Kolkata: The Calcutta High Court on Thursday said it cannot give permission at this stage for the BJP rally in Coochbehar, scheduled to be flagged off by party president Amit Shah on Friday, after the West Bengal government refused to allow the event on the grounds that it might cause communal tension.
The court directed that superintendents of police of all districts in West Bengal will file a report by December 21 to it on the holding of 'rath yatra' rallies by the Bharatiya Janata Party (BJP), after hearing all the district presidents of the party.
Directing that the rally stands deferred till the next date of hearing on January 9, Justice Tapabrata Chakraborty observed that the prayer of BJP for permission to hold the 'rath yarta' cannot be granted at this stage.
The BJP was scheduled to hold three 'rath yatras' that will start from different parts and traverse all the 42 Lok Sabha constituencies.
It had moved the court seeking a direction to the state government for giving permission for its rallies after its applications allegedly went unanswered,
The BJP campaign was scheduled to begin from Cooch Behar district in the north on December 7, from Kakdwip in the South 24 Parganas district on December 9, and from the Tarapith temple in Birbhum district on December 14.
State advocate general Kishore Dutta told the court that the Cooch Behar superintendent of police refused permission for the BJP president's rath yatra from Friday. The state government submitted that it might cause communal tension in the district.
Dutta said the district has a history of communal issues and that there was information that some "communal provocators" and rowdy elements had become active there.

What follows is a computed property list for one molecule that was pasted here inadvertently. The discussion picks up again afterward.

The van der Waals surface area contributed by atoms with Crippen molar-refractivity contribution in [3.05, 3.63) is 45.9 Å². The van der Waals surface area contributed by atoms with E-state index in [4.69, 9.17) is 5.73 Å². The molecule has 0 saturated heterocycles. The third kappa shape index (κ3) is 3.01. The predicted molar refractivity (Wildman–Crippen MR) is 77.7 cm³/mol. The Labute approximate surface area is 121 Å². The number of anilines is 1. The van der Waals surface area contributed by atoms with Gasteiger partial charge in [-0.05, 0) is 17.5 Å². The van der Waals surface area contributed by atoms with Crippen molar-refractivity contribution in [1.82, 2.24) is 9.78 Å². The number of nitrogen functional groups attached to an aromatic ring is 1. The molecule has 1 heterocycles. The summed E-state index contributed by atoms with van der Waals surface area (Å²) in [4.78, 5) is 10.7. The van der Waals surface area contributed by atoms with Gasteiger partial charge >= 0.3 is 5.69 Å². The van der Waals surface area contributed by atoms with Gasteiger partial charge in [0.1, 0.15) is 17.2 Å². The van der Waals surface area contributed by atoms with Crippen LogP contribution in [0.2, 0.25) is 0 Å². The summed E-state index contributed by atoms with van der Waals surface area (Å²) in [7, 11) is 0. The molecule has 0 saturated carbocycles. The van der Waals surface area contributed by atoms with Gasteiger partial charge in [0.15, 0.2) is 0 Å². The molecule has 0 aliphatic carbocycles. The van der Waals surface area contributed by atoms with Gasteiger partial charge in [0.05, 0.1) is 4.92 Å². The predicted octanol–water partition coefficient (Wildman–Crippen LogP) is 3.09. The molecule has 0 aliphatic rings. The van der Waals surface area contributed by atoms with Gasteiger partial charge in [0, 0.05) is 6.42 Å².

The SP's refusal letter also noted that several top BJP leaders would come to Coochbehar, as also people from other states, stating that these may affect the communally sensitive district.
The refusal of permission was an administrative decision in view of the ground situation, the AG said, adding that "details of apprehension" cannot be spelt out in open court due to their sensitive nature and he can submit these to the court in a sealed cover, if directed.
The BJP told the court that it will hold peaceful rallies.
Asked by the judge as to who will take responsibility if anything untoward happens, BJP counsel Anindya Mitra submitted that the party will hold a peaceful rally, but it was the duty of the state government to maintain law and order.
Mitra submitted that the Constitution guarantees the right to hold political programmes.
He said that assumption of untoward situation cannot be a ground for refusal.
When the judge asked if he was agreeable to deferment, the BJP counsel answered in the negative and said that the party had started preparations for long and had approached the administration for permission in October.
He submitted that "it is only now that they have refused permission after sitting on the applications for long."
The advocate general also opposed the BJP filing a supplementary affidavit opposing the refusal of permission, saying it can either come with a fresh petition or an amendment to his petition.